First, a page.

Where did summer go? I ask myself that question each year as I prepare to turn the calendar to August. Now that "back to school" is becoming a reality for my household, I am adjusting my work and life schedule accordingly. Given the slow pace of comprehensive immigration reform in Washington, I would judge that the individual members of Congress are experiencing the same predicament as they head back home for their August recess.
What has happened since the Senate passed S.744 (Border Security, Economic Opportunity, and Immigration Modernization Act) last June? Well, not very much. The House of Representatives is considering five piecemeal bills that could become the basis for a compromise bill with S.744, but none addresses the controversial subject of legalization and citizenship for the estimated 11 million living unlawfully in the United States. House Republicans remain deeply divided over the issue of legalization. Some oppose creating a new legal category for those without status, while others, notably including House Judiciary Committee Chair Rep. Bob Goodlatte (R-VA), would support legalization using existing means, such as sponsorship by a family relative or an employer. Democrats will not accept the former approach and criticize the latter approach as not going far enough.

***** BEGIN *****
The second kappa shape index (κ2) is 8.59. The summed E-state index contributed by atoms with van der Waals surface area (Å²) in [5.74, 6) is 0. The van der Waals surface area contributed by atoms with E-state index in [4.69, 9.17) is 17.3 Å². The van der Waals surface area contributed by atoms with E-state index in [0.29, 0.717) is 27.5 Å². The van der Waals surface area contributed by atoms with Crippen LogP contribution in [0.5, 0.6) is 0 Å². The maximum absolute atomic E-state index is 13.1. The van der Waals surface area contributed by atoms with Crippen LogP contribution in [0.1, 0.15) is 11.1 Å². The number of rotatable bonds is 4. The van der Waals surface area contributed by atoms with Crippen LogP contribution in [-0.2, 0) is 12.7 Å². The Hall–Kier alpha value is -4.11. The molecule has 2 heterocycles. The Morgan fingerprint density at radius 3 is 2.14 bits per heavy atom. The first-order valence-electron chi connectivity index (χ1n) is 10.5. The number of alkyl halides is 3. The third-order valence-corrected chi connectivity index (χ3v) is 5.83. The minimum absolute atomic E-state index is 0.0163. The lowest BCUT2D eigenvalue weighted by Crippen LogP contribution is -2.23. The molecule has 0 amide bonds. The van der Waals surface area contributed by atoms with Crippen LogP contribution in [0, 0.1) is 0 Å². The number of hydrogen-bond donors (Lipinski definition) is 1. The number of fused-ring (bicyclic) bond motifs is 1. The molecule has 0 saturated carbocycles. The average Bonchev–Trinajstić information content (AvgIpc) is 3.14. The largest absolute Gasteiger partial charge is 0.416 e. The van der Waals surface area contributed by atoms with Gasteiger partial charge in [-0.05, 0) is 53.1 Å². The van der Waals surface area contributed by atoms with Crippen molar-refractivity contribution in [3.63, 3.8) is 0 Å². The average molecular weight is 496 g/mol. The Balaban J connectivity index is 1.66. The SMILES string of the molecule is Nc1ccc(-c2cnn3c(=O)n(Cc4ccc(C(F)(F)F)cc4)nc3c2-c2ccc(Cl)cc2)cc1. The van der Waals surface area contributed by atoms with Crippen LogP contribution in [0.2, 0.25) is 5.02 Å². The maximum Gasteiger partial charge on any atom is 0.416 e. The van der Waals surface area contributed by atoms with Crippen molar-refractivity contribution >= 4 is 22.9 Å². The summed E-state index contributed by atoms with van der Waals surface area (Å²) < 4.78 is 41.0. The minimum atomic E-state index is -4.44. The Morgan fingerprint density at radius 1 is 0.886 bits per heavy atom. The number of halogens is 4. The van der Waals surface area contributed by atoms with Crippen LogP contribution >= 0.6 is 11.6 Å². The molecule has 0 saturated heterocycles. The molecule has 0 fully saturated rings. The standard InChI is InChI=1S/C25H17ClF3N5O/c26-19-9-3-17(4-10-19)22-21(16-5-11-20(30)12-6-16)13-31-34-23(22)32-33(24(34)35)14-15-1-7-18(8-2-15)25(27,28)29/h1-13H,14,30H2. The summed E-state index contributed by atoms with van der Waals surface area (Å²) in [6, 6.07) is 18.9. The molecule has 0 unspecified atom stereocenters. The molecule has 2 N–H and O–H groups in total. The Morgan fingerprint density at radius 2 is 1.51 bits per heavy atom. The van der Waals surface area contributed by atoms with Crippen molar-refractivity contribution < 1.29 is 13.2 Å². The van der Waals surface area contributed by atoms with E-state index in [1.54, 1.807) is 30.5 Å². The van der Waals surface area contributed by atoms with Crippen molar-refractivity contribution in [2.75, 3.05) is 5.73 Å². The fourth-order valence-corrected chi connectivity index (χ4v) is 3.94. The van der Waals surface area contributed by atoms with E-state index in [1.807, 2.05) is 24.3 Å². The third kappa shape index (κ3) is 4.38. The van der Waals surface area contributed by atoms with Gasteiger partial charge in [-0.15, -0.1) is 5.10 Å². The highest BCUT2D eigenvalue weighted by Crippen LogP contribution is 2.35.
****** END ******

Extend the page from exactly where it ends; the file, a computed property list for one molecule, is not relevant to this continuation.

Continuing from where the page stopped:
As any good lawyer will tell you, the golden rule of effective dispute resolution is to "keep the parties talking." No one knows that better than Senator John McCain (R-AZ), who is proving to be a key Republican go-between on the subject of comprehensive immigration reform. And according to a recent New York Times article, the GOP will be lobbying individual members of Congress heavily this month to pass an immigration overhaul.
Everybody's talking about the difficult issues -- albeit at varying levels of sophistication, as evidenced by Rep. Steve King's (R-IA) recent distasteful comments concerning the anatomical traits of certain immigrants -- which is why I am growing increasingly confident that the political logjam in Washington will soon be broken and comprehensive immigration reform will become reality.
Timothy D. Widman is a San Jose Immigration Attorney and the owner of the Law Office of Timothy D. Widman.